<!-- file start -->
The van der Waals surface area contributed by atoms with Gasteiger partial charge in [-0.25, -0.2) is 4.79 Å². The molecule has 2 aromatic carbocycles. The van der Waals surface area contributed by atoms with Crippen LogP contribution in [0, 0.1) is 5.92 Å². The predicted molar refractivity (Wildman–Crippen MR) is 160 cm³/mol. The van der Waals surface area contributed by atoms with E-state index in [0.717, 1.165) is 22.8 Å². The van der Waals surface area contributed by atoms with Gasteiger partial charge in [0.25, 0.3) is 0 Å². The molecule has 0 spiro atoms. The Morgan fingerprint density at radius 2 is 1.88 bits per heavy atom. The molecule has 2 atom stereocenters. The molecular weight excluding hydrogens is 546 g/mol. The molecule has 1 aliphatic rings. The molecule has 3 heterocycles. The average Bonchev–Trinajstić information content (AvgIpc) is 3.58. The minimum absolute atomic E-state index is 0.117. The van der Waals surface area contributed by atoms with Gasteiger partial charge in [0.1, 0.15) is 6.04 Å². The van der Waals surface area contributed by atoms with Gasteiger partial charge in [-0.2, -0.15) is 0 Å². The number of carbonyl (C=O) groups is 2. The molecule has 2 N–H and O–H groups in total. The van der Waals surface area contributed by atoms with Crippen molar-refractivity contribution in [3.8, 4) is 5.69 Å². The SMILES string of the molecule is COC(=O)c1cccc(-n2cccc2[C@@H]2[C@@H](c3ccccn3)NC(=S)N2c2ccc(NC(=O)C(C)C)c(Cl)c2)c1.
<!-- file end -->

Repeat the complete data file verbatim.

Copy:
The van der Waals surface area contributed by atoms with Gasteiger partial charge in [-0.25, -0.2) is 4.79 Å². The molecule has 2 aromatic carbocycles. The van der Waals surface area contributed by atoms with Crippen LogP contribution in [0, 0.1) is 5.92 Å². The predicted molar refractivity (Wildman–Crippen MR) is 160 cm³/mol. The van der Waals surface area contributed by atoms with E-state index in [0.717, 1.165) is 22.8 Å². The van der Waals surface area contributed by atoms with Gasteiger partial charge in [0.25, 0.3) is 0 Å². The molecule has 0 spiro atoms. The Morgan fingerprint density at radius 2 is 1.88 bits per heavy atom. The molecule has 2 atom stereocenters. The molecular weight excluding hydrogens is 546 g/mol. The molecule has 1 aliphatic rings. The molecule has 3 heterocycles. The average Bonchev–Trinajstić information content (AvgIpc) is 3.58. The minimum absolute atomic E-state index is 0.117. The van der Waals surface area contributed by atoms with Gasteiger partial charge in [0.1, 0.15) is 6.04 Å². The van der Waals surface area contributed by atoms with Gasteiger partial charge in [-0.2, -0.15) is 0 Å². The number of carbonyl (C=O) groups is 2. The molecule has 2 N–H and O–H groups in total. The van der Waals surface area contributed by atoms with Crippen molar-refractivity contribution in [3.8, 4) is 5.69 Å². The SMILES string of the molecule is COC(=O)c1cccc(-n2cccc2[C@@H]2[C@@H](c3ccccn3)NC(=S)N2c2ccc(NC(=O)C(C)C)c(Cl)c2)c1.